June 30, 2016

Substance Abuse: The Catalyst for Drug Addiction


In part three of this seven-part series on addiction, we dive into the world of substance abuse by exploring the science behind it. We also go deep to uncover the root causes and provide you with some safe ways to deal with substance addictions.



When the topic of addiction comes up, what's the first thought that comes to your mind? For most people, they think substance abuse like drug and alcohol addiction. Why? A big reason for this is due to the widespread so-called “chemical” addictions. But, in reality, all addictions are chemical, on some level, since they affect the very chemistry of our brain.

Drugs, tobacco, and alcohol all have the added chemistry of the substance itself, which makes its effects on us all the more potent. This doesn't mean, though, that these types of addictions are the only ones worth discussing or addressing. Our health and well-being are precious aspects of our life. And, while addictions aren't limited to substance abuse they are certainly damaging towards these. Which is what we'll explore more of in this edition.

To begin with, let's take a look at the science behind substance abuse.

The Science

As alcohol and drug treatment organization RecoveryGateway explains in their article 'Effects of Drug Abuse and Addiction';
The “high” we get from drugs and alcohol happens when these substances target the brain's reward system, often directly, by flooding the brain with dopamine.
Dopamine, the compound, commonly known as the 'pleasure chemical' due to the way it makes us feel happy and content when released, affects our emotions, movement, and cognition.

David DiSalvo, in his article 'What Alcohol Really Does to Your Brain', informs us of the powerful effects drugs can have on us. He states that substances such as alcohol, for example, are very effective at increasing the release of dopamine in the brain. A good reason why consuming alcohol is associated with being pleasurable. When these chemical changes take place in our brain, sometimes they're temporary and sometimes—they're permanent.

The way drugs enter the body also plays a part in its effect. For instance, substances injected directly into the bloodstream impact our bodies much more quickly than a chemical that is ingested. Even though it has to pass through our digestive system before affecting us. And these things don't only affect our brains.

How Drugs Affect You

Because they are actual chemicals that enter our body, they often interfere with our internal organs. Alcohol damages the liver and can cause risk of mouth cancer. Smoking tobacco causes lung cancer. Marijuana damages the immune system. Meth, if used long enough, causes heart attacks.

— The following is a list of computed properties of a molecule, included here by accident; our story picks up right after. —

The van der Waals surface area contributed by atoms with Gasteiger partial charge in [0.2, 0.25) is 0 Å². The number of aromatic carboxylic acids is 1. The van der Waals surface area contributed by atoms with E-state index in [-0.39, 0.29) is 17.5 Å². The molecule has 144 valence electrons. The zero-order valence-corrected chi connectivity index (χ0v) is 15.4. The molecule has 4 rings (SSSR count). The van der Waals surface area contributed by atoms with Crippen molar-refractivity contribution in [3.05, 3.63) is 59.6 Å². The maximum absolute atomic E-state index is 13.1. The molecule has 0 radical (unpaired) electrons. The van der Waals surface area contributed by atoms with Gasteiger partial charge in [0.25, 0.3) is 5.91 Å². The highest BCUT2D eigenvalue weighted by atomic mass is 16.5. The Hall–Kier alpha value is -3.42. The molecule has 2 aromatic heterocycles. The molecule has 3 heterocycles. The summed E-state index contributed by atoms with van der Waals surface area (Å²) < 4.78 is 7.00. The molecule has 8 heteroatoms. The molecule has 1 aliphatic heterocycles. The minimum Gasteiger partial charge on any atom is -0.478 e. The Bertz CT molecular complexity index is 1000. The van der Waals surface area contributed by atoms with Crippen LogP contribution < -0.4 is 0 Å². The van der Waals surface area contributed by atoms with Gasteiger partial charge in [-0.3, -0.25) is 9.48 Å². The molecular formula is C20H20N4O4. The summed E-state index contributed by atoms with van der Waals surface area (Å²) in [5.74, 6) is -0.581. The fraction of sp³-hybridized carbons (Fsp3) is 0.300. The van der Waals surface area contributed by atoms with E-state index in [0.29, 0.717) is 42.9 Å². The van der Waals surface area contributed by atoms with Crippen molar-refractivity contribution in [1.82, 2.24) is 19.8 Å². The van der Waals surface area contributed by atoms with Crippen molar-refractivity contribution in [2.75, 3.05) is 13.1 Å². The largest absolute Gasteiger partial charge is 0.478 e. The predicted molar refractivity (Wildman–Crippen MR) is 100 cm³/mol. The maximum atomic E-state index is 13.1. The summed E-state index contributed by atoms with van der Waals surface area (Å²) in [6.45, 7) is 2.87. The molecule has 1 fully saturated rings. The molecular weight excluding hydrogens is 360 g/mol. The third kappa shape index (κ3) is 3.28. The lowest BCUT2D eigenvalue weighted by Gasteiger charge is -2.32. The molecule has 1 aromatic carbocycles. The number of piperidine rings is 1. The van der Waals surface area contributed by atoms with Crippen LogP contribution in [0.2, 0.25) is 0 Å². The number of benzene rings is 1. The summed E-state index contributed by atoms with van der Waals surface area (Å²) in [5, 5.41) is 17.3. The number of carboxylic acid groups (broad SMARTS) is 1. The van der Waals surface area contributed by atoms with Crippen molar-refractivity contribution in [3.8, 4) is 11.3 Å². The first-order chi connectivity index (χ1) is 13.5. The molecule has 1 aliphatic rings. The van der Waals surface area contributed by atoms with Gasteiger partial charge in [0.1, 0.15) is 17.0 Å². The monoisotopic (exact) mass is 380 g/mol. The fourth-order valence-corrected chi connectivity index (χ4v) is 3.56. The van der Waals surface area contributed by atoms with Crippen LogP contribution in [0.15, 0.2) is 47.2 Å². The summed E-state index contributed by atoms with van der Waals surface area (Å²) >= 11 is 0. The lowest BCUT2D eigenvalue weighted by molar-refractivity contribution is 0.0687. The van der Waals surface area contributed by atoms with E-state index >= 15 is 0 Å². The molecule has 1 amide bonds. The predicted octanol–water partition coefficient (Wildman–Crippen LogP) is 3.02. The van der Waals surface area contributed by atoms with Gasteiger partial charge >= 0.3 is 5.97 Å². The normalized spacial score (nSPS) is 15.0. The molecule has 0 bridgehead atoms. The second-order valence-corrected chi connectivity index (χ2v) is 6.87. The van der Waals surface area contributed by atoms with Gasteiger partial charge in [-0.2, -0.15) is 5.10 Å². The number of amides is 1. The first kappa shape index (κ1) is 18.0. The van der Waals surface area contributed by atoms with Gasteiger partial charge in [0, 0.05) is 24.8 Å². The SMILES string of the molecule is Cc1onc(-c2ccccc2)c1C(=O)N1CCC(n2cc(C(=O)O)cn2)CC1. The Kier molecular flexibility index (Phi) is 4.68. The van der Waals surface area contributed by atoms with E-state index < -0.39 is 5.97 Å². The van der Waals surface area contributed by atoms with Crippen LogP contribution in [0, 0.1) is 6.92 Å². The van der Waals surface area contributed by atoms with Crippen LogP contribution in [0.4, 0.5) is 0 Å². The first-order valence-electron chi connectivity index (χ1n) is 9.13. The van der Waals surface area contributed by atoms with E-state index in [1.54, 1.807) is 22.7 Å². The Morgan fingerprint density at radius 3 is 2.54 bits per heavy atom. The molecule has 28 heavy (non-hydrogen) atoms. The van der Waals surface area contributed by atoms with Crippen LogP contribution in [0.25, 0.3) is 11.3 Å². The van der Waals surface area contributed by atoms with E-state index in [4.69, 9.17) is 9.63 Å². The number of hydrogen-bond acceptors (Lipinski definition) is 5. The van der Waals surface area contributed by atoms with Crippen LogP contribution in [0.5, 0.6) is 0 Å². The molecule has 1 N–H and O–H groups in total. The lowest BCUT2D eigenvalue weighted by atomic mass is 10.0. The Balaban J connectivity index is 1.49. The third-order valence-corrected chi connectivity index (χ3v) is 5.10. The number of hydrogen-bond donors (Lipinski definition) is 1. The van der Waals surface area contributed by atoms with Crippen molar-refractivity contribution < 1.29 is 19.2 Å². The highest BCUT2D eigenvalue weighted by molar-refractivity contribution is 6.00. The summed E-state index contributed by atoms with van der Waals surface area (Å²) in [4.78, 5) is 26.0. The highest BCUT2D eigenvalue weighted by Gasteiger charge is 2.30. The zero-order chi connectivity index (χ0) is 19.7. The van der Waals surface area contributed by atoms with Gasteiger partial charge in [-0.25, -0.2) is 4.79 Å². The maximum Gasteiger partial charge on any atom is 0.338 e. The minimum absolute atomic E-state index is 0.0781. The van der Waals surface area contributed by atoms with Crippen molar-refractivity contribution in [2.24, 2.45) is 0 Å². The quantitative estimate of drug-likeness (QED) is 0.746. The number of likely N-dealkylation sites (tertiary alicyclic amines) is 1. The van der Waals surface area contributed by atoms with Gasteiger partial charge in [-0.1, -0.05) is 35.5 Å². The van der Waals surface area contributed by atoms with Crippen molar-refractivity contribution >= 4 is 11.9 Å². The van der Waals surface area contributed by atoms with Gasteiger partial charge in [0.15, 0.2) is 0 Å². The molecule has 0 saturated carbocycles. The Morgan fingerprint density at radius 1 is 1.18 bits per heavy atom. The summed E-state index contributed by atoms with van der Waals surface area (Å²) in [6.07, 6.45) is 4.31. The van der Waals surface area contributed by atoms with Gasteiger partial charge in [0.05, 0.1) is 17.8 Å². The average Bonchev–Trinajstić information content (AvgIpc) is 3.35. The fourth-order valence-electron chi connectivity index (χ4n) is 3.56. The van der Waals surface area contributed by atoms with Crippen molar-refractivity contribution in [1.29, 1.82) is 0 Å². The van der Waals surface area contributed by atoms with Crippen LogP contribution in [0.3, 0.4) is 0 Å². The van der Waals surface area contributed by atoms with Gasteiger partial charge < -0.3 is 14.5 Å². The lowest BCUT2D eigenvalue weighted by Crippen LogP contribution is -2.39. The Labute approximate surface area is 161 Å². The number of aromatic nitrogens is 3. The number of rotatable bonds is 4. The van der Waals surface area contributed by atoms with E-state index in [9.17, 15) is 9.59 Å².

Again, this is why we often hear more about substance abuse addictions than others, even though other addictions may be very common and unhealthy or dangerous in their own right.
Substance abuse holds a quality that few other addictions can rival—the ability to mentally, emotionally, and physically change us by eliciting some of the most extreme “highs" we can achieve.

The Root Problem

If we hear so much about these practices and their dangers, why then do so many millions of people engage in this behavior?

In his book The Alcoholism and Addiction Cure: A Holistic Approach to Total Recovery, Chris Prentiss explains that "at the bottom of every person's dependency, there is always pain. Discovering the pain and healing it is an essential step in ending dependency."
Chris also tells us that, "If you examine your motive for doing anything, you'll soon discover that your reason is that you believe it will make you happy." This begs the question; if you have substance abuse issues, what—about using the substances—do you believe makes you happy?

In the first article in this series, I mentioned a TEDx Talk by Zoe Chance which delves into a framework by Tony Robbins to explore what he says are the "six human needs." They are significance, certainty, security, uncertainty, connection, and growth.

Zoe explained that if something meets at least three of these needs, it's very likely to become an addiction. How does alcohol use, for instance, hold up under this idea? Well, let's briefly take a look at each of the six needs.

Substance Abuse and the Six Human Needs